Most caravan suppliers also have a service workshop, but it is not often that they have caravans for a full check, says Espen Eikum. More and more people are taking humidity checks on site, only exceptionally are the wagons brought to service halls for a full inspection. "A lot can be done on site, but if we are to check wheels, brakes, wheel aisle and chassis, the caravan must be jacked up, and we can not do that when it is out on a campsite" -, says Espen who will encourage caravan owners to take a visit the workshop once in a while.

Chassis control

First, the carriage was jacked up with jacks placed in the correct place on the frame beam. "Incorrectly placed jacks or jacks can cause damage to the frame beams themselves, so here it is important to follow the manufacturer's instructions," says Espen. He starts with physical control of wheel bearings, listens for noises and checks that the bearings are not slack. - "Then it can be a hot run that eventually causes the shaft journal to break, and it rarely ends well" - he exhorts. He then inspects the tires for cracks and checks the year of production. - «The DOT number consists of four digits, where the first two indicate the week number, and the last two year numbers. The tires should not be older than 5-6 years. When they have stood still for a long time, they tend to start to get small, almost invisible cracks, which, however, quickly become large and end in bangs when they get hot. Proper air pressure is also extremely important "- Espen states.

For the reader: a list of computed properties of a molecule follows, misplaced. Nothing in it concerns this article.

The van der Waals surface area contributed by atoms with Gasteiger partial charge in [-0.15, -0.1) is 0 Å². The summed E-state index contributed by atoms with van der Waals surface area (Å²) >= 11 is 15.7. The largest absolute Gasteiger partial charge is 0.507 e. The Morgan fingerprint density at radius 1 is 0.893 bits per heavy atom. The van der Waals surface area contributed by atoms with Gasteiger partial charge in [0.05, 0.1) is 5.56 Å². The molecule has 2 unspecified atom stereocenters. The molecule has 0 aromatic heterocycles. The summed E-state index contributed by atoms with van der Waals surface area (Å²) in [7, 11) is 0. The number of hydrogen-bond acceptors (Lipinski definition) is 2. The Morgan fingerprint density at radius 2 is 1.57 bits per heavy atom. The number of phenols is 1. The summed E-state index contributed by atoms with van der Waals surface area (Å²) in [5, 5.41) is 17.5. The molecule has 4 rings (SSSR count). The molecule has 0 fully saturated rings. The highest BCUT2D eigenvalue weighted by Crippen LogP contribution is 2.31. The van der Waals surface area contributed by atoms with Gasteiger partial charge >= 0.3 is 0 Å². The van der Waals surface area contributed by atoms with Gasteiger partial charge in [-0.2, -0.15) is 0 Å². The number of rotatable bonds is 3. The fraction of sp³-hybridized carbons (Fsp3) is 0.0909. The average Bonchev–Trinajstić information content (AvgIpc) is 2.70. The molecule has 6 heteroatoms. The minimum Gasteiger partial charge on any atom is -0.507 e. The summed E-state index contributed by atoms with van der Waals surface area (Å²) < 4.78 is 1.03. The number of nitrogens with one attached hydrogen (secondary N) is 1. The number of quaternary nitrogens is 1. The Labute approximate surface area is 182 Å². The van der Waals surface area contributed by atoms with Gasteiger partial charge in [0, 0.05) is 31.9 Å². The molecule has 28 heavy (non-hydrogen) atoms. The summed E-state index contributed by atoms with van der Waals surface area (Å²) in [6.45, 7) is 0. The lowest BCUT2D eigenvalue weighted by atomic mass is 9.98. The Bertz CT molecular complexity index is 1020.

Lubrication

Caravans have a screw jack in each corner. These are used to get the stroller level and stable when in use. - "They should not be used to lift the cart with" - emphasizes Espen, who lubricates the screws and checks that they work as they should. He then lubricates the screw thread on the nose wheel, before taking a visual check of the frame beams, wheel axles and fasteners. One thing many people forget is the traction damper. There are two lubrication nipples to ensure that the shaft runs properly. The traction damper ensures that the carriage has a "soft" encounter with the ball attachment when braking, and then stretches the traction back again. The mechanism in the locks on doors and hatches dries out over time, and then they become almost impossible to lock or open. Espen gives the locks a solid dose of locking oil, which ensures that they work as they should in all kinds of weather, even in winter.